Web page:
“I am the way, truth and life”


Jesus himself is the way to God

Jesus answered, “I am the way and the truth and the life. No one comes to the Father except through me." John 14:6

After two grueling weeks in Nigeria, I was hoping for some sleep … even at 35,000 feet.  My seat assignment placed me next to a perky 20-something who, almost immediately, asked:  “So what have you been doing in Nigeria?” Attempting to abbreviate the conversation, I said:  “I’ve been preaching the gospel of Jesus Christ in several churches throughout the country.” She responded, “Really? I’m a Christian. I love Jesus and the Bible.” As our conversation proceeded, she added: “Of course, I love Buddha and Krishna too, and I’ve also been exploring Islam. But, of course, they’re all saying the same thing, aren’t they? Still, I self-identify as a Christian.”

My mind instinctively ran to John 14—the scene in the Upper Room where Jesus’ disciples are reeling in bewilderment. Why? Jesus has announced his imminent departure and that the disciples cannot accompany him to where he alone must go. To allay their confusion, Jesus provides a word of assurance: He will prepare a place for them in his “Father’s house.” 

Thomas retorts: “Lord, we don’t know where you are going, so how can we know the way?” Jesus’ classic answer is rightly understood only when appreciated as the direct response to the inquiry regarding the way to the Father’s house: “I am the way and the truth and the life.”  While these three—way, truth, life—are coordinate terms, the primary emphasis is on the first as the leading theme while the other two serve a supportive role. Jesus himself is the way to God, precisely because he is the truth of God (John 1:14) and the life of God (John 1:4). It is an implicit claim of exclusivity, reinforced explicitly in his stunning follow-up: “No one comes to the Father except through me.” The point is unmistakable: Jesus’ self-identification excludes every other claimant as an alternative way to God.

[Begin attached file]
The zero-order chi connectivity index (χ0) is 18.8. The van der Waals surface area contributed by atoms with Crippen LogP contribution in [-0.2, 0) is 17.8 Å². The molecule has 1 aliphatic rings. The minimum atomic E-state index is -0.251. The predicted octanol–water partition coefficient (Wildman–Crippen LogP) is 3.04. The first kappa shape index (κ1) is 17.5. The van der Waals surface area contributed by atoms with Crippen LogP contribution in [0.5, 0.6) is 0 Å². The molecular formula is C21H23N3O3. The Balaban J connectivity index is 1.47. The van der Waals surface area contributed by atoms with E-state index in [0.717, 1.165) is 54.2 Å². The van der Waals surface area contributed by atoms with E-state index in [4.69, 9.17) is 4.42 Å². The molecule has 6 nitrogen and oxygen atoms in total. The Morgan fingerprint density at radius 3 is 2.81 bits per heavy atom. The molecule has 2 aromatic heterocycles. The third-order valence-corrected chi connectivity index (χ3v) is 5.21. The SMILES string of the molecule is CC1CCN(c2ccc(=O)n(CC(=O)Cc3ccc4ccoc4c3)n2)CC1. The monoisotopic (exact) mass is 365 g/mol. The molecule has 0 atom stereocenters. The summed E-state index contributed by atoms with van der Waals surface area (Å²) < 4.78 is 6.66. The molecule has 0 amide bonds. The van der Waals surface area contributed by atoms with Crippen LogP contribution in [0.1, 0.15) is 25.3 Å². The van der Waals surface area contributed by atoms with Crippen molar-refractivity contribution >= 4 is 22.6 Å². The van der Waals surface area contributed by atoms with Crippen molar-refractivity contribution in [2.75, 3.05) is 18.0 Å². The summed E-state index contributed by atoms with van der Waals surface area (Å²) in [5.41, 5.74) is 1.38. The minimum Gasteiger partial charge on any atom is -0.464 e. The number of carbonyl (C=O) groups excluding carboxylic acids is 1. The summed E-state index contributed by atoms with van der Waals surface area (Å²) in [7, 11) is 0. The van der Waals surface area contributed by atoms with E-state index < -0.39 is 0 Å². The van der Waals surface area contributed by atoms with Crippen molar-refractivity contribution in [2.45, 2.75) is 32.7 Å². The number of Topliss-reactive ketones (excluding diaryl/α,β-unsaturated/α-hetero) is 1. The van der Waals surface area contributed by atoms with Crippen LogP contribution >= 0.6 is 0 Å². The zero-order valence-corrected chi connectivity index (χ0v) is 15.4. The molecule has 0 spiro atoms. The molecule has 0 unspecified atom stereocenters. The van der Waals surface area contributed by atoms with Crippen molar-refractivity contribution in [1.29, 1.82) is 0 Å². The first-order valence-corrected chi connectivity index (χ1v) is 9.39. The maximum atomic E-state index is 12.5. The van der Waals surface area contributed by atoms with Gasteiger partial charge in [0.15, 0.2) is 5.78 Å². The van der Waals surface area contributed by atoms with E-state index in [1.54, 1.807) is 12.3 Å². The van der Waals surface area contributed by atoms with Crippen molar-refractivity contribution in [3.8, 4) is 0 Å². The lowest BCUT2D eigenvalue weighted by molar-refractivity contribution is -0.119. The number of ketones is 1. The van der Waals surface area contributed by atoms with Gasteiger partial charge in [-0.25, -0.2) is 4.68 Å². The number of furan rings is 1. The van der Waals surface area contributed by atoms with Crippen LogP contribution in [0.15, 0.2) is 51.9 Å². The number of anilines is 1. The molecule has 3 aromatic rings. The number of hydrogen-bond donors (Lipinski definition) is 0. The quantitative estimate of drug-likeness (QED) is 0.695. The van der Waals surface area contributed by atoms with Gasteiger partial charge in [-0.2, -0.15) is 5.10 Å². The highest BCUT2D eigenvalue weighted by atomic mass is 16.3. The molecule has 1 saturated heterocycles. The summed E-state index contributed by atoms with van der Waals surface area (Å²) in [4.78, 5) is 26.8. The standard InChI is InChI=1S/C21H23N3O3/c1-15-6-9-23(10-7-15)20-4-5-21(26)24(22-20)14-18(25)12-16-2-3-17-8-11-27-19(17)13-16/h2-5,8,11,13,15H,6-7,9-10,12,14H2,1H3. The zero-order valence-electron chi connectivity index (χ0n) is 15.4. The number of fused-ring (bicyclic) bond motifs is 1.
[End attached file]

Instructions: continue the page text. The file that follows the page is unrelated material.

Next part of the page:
These were the thoughts that shaped my comments to this young woman. Thankfully, our conversation remained cordial, despite a few awkward moments. An hour later our meals were served and, after finishing, she turned her head toward the window and closed her eyes. I needed to remind myself: “Awkwardness notwithstanding, I dare never become more politically correct than Jesus. The parameters of my inclusivity are determined by him.”

Eventually, I nodded off to sleep, but as I did, I prayed that the Spirit of God would awaken this woman to the saving exclusivity of Jesus as expressed in John 14:6—the clarity of which has been amplified most poignantly, perhaps, in the meditation of Thomas à Kempis: “Without the way there is no going; without the truth there is no knowing; without the life there is no living. I am the way which thou must follow; the truth which thou must believe; the life for which thou must hope. I am the inviolable way; the infallible truth, the never-ending life.”

Art Azurdia is the senior minister of word and worship at Trinity Church in Portland, Ore.


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